Public blasts DEP over new water toxics limits
The state of Florida wants to weaken its restrictions on roughly two dozen cancer-causing chemicals that can be discharged into its rivers, lakes, streams and coastal waters.
The Florida Department of Environmental Protection is in the process of revising limits on toxic chemicals that can be released into surface waters, something it’s supposed to do from time to time under the Clean Water Act but hasn’t since the early 1990s.
The agency is updating human-health criteria for 43 dangerous chemical compounds it currently regulates and adopting standards for the first time for another 39.
Of the 82 various toxic substances, the vast majority would have lower standards than recommendations from the Environmental Protection Agency. And of the 43 chemicals now regulated, about a couple dozen would see limits increased beyond those currently allowed.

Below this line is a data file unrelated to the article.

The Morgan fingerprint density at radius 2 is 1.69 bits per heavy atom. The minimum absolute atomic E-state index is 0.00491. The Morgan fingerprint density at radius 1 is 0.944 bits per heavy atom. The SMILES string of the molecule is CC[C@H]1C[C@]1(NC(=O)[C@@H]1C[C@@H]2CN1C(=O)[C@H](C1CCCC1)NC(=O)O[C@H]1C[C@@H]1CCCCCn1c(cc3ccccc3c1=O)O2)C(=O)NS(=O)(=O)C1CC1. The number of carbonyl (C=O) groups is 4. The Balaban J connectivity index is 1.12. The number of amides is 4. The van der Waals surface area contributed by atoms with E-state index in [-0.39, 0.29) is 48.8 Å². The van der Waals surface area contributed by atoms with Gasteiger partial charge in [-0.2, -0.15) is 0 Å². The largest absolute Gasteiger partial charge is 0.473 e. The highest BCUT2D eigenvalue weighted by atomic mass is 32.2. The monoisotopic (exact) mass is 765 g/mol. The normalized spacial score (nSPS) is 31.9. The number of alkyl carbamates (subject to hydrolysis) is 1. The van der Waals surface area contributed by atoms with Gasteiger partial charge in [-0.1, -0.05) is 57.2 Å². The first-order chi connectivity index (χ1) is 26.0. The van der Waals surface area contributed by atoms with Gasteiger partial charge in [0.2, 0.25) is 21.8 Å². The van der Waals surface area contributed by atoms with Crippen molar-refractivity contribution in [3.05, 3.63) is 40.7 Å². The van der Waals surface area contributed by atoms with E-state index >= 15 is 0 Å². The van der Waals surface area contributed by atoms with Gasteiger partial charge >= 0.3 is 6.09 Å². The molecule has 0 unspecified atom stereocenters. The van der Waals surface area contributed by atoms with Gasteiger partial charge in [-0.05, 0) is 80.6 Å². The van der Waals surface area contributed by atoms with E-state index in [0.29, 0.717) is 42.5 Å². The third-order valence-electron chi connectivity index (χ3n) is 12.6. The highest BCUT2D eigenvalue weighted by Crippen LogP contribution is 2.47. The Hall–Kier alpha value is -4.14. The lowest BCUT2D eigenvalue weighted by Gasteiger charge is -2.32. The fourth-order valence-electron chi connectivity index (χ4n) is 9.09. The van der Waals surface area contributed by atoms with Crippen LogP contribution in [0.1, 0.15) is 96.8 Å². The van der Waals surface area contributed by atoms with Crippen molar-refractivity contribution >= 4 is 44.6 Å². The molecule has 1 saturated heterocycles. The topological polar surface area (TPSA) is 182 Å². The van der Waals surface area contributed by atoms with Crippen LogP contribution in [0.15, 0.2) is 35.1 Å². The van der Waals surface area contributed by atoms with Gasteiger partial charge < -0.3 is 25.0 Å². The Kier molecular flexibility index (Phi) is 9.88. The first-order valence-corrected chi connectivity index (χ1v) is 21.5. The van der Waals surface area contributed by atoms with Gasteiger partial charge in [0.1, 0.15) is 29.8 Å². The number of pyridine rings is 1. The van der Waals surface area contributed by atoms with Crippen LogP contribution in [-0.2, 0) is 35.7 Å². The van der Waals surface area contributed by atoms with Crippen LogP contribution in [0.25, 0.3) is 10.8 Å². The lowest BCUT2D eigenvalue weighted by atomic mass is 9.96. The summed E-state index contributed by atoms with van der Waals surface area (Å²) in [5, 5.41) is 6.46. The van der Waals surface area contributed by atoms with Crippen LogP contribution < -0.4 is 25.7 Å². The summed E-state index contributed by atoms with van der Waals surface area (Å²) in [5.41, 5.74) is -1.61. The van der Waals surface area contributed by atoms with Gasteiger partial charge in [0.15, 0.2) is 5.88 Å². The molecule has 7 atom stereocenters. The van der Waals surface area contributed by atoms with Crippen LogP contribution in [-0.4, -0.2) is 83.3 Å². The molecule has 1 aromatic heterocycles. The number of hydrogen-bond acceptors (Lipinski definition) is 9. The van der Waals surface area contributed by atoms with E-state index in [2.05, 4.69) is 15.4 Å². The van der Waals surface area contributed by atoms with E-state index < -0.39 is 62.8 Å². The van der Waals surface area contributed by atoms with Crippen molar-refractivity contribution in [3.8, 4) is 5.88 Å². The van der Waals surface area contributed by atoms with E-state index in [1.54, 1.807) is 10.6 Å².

DEP officials say the new standards — based on risk and factors like seafood consumption — would let Floridians safely eat Florida fish and drink local tap water their entire lives. They say the concentration of pollutants in the water wouldn’t pose a significant risk to the average Floridian’s health.
But environmental groups and concerned doctors say the new standards would increase chances people will get sick or develop cancer from the contamination in seafood and water. The proposal drew fire last week during a DEP workshop in Tallahassee, one of only three held around the state.